Regardless, the opening up of a single commercial concept to create more content and enable more touch points with consumers is a strong one.  Honda’s tie to innovation is as strong – if not stronger – to its product than Jeep’s tie to our military and veterans or Dodge to God, cowboys and Paul Harvey. Let’s now take a moment to reflect on the proliferation of content converting to market share…

JELL-O Takes Their Best Shot At 12.21.12

As it has become simpler (and quicker) to produce commercials and place them, we have begun to see many campaigns that are launching to coincide with specific events.  What might have once been considered a waste of money are now considered the norm – whether they are a waste of money or not.  With the ability to launch these micro-campaigns quickly and effectively, we’re seeing that it happens more in this “I want it now” society.  Add in to the mix that today might be the end of the world, and you’ve got a recipe for some fun.  That is, if the creative and placement is done right – as JELL-O seems to have done with their latest TV Spot.  Perhaps its the best JELL-O shot at saving us from the apocalypse?
Jello122112

The 60s spot is a fun one that offers up JELL-O brand pudding to the gods in order to save us from the end of the world. It seems that they did spend a bit of money – or at least found a solid vendor who could produce it on a tight budget. I saw it on ESPN last night and I guess you could say that the audience is ripe for chocolate pudding – if even in a nostalgic way.

While they did a funny commercial that has a short shelf life – much much shorter than the shelf life of the product they are selling – seems as though their press release went out on the 17th – they might not have prepared to leverage whatever media was bought.  They announced in the release that there will be a contest and that people should use the hash-tag #funpocalypse and they also announced the url, http://www.funpocalypse.org but that just goes through to the Facebook page.

I would have liked to see more integration into their main site or even just placement of #funpocalypse on the commercial.  There were a couple of people who searched for @unclejimsays – which was clearly shown within the spot. Unfortunately, it was not really managed by the company.

https://www.youtube.com/watch?feature=player_embedded&v=ItjE3f3clQQ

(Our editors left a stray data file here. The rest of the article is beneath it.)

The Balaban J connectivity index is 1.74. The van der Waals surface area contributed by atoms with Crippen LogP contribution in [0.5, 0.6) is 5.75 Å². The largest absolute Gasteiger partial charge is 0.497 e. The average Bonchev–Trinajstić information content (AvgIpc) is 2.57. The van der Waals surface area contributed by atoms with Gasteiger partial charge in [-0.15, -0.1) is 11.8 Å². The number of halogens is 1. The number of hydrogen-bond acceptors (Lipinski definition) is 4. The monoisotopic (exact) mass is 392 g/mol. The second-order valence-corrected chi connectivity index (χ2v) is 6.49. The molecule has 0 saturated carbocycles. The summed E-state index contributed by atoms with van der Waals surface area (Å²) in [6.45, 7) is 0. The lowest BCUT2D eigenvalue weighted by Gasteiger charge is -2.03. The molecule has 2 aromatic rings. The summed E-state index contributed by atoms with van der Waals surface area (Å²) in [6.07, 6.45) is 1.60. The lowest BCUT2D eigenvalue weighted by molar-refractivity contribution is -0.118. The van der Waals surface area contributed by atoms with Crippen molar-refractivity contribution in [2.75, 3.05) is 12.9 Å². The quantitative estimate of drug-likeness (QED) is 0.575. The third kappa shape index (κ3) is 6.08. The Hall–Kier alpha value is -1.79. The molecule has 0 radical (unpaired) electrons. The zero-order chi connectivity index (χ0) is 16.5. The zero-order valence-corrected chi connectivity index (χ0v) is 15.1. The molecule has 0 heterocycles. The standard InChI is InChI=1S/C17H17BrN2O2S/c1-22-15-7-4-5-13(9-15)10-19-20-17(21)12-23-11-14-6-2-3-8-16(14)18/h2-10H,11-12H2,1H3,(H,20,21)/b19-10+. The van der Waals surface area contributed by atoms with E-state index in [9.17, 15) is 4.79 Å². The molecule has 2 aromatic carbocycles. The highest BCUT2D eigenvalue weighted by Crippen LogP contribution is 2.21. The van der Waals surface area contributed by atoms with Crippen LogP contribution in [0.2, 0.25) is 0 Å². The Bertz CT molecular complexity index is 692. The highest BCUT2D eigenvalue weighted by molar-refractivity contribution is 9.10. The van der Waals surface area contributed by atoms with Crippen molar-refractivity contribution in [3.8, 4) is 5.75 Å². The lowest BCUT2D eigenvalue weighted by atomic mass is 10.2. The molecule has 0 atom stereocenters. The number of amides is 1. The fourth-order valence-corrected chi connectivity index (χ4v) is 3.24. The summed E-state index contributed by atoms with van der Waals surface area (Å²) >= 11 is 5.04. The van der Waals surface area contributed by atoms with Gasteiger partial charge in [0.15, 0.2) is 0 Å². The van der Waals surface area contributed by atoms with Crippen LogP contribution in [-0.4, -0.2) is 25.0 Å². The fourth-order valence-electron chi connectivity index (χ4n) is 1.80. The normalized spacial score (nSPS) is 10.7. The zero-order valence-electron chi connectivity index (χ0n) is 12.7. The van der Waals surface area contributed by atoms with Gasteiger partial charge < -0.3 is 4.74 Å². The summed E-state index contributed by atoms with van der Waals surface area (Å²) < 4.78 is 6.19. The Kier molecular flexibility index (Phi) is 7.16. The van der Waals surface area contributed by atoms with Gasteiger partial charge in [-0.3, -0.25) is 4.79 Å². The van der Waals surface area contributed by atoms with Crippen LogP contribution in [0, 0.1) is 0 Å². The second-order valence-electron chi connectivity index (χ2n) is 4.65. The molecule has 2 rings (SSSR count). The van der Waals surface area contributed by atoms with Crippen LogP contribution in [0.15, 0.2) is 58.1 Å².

It is great to see these compelling bits of content coming out in support of products, but there is an acute risk of leaving value on the table by not extracting the most value from any campaign element. I look forward to seeing more of these fun, time-specific offerings, but hope that any campaign elements are dealt with holistically to make sure there is the best ROI possible.  Because, if you’re reading this on the 22nd of December or later, JELL-O was successful in keeping the apocalypse at bay – and businesses will have to continue turning a profit.

 

NBC News’ Confusing Destruction of Demographics

I’ve been quite bullish on the need to move away from straight demographics in marketing and media from some time.  And I haven’t been alone.  We see in research that a person’s age or sex isn’t always the best marker of what the consumer is interested in.  Even some products that historically might have been limited to a demo or sex are seeing a bit of change.  One example of that is where we are seeing more stay-at-home fathers who are responsible for buying the diapers – and they’re not into the same programming that a mother might be into.  I understand that the example is nowhere close to becoming a norm, but it illustrates the point. What concerns me more than the slow move to affinity marketing from demographic marketing is the opportunity for publishers to bring bogus solutions to market that only make the transition messier. The latest affront can be found in a MediaPost exclusive with NBC News Digital’s confusing move towards a “Persona” structure that seems even worse than straight demographics.